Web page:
ConCom Weighs Evidence For Oyster Filtration Progress

By: Ed Maroney

Topics: Wastewater treatment , Waterways

Bags of oysters at Lonnie's Pond are part of a nitrogen removal experiment that could limit the need for sewering in Orleans.  ED MARONEY PHOTO

ORLEANS If 50 million Frenchmen can't be wrong, can a million oysters be just right?

Town consultant Science Wares planned to file Feb. 14 with the conservation commission for review of a potential second stage of the oyster filtration pilot project conducted last year in Lonnies Pond. Sia Karplus of Science Wares and Dr. Brian Howes of the School of Marine Science and Technology at UMass Darmouth spoke with commissioners Tuesday about initial results.

Data from the 200,000 various-sized oysters harvested and examined after months of floating in the pond showed a significant uptake of nitrogen, removing some from the water column and some from bottom sediment. It's another sign that Orleans might be able to meet federal and state nitrogen removal levels for its waters with something less than an expensive town-wide sewer system.

With similar projects underway on the Cape in Mashpee, Barnstable, Wellfleet, Falmouth, and Harwich as well as elsewhere on the East Coast, Howes said, “We're in a 'show-me' stage so towns can get credits toward their EPA-approved TMDLs (total maximum daily loads of nitrogen).”

A written report to the town indicates that “even the limited oyster deployment in 2016 generated a lowering of key eutrophication indicators associated with the oysters held within the southern region of Lonnies Pond. Based upon these results, confidence is greatly increased that an expanded oyster deployment will improve water quality within this eutrophic estuarine basin.”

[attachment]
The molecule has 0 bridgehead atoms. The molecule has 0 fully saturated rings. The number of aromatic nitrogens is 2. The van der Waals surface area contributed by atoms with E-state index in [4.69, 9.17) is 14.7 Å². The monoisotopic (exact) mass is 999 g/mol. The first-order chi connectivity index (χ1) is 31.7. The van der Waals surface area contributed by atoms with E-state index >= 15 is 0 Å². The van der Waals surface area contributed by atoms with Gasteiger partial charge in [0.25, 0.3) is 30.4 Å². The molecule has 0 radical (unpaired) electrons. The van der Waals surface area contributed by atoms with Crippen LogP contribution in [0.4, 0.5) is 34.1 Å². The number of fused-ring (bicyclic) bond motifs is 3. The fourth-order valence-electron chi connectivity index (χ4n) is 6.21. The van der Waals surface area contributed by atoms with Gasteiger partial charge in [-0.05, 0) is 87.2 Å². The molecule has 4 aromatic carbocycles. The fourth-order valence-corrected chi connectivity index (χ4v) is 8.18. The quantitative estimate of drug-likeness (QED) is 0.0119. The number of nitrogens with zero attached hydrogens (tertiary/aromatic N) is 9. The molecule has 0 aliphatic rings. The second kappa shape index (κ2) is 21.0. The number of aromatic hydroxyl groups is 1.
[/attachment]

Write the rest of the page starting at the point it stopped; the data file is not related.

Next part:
While grateful for the detailed report, commissioners questioned Howes closely on potential downsides, including a potential “catastrophic failure” of the oysters that might add more nitrogen to the pond. Karplus noted that the oysters would be pulled out as part of the project. Walter North urged the researchers to watch for any potential effects on other pond life, and wanted to make sure that the overall work had been peer-reviewed by other scientists. Howes said his group is under a four-year contract with the federal Environmental Protection Agency to study the potential of such projects. “That's all peer-reviewed,” he said. Selectman Alan McClennen added that his board is pursuing a peer review as well.

If the second phase of work is approved, Lonnies will host the million oysters on one of its 15 acres. Extensive water monitoring will continue, including surveillance of inputs from Pilgrim Creek and a nearby cranberry bog.

“There are so many variables,” commissioner Judith Bruce said. “It's not your typical science experiment.” She urged the consultants to present their findings as simply as possible. “We're not all scientists,” she said. “We need to understand and buy in.”